A small-cap equities manager, then, stands a better chance of getting in front of a consultant than, say, a manager investing in large-cap U.S. stocks. As the consulting industry continues to consolidate, it will get “harder and harder to get an investment consultant’s attention, especially in asset classes that are out of cycle or less in demand,” according to Doggett.

Even among the managers and strategies that consultants do actively monitor, only a small fraction actually make it past the evaluation stage and into client portfolios. Take hedge funds, for example. There were 9,956 hedge funds operating at the end of 2018, according to the latest industry estimate from Hedge Fund Research. At Cambridge Associates, global investing head Noel O’Neill estimates that the 150-person research team covers just over 2,000 of those hedge funds.

“We have a very good understanding of about 25 percent of the hedge fund world, and of that 25 percent, we invest with about 10 percent,” he says. “We’re down to recommending 2 to 2.5 percent of the entire hedge fund universe.”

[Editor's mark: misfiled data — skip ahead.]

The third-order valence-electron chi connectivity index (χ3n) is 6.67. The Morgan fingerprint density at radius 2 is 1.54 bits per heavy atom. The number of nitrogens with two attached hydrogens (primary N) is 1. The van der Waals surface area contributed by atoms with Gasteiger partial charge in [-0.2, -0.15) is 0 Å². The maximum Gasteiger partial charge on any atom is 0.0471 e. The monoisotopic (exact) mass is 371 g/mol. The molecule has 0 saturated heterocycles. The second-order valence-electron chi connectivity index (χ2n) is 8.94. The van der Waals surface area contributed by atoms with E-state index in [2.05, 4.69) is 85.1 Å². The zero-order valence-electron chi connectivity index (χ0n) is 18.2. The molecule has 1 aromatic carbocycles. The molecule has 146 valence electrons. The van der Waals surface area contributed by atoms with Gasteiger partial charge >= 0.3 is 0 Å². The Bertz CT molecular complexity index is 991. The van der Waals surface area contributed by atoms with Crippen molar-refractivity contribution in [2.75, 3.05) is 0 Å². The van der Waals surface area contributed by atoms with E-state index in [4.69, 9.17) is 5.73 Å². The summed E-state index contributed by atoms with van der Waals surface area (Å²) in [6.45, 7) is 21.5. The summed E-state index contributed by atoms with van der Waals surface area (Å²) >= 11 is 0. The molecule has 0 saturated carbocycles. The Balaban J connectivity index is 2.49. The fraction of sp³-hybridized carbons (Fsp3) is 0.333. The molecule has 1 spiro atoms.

The team at Cambridge continuously monitors the remaining 1,800 or so hedge funds in its database, keeping an eye out for any standouts that might deserve to be upgraded to the list of recommended managers. Likewise, the top-rated hedge funds are watched closely for any activity that would necessitate a downgrade — the departure of a star portfolio manager, for instance, or an unannounced deviation from the original investment strategy.

That still leaves close to 8,000 hedge funds that are not under consideration at all. Those hedge funds might try to market themselves to Cambridge, but will get filtered out by a screening process meant to capture what O’Neill describes as “things we don’t want to spend time looking at.” That screen makes it possible for Cambridge’s research team to focus only on funds that fit the description of what one might call “institutional quality.” But, as O’Neill openly admits, it’s not perfect.

“In a process like that, you do miss things,” he says. “We will miss things that will turn out to be good.”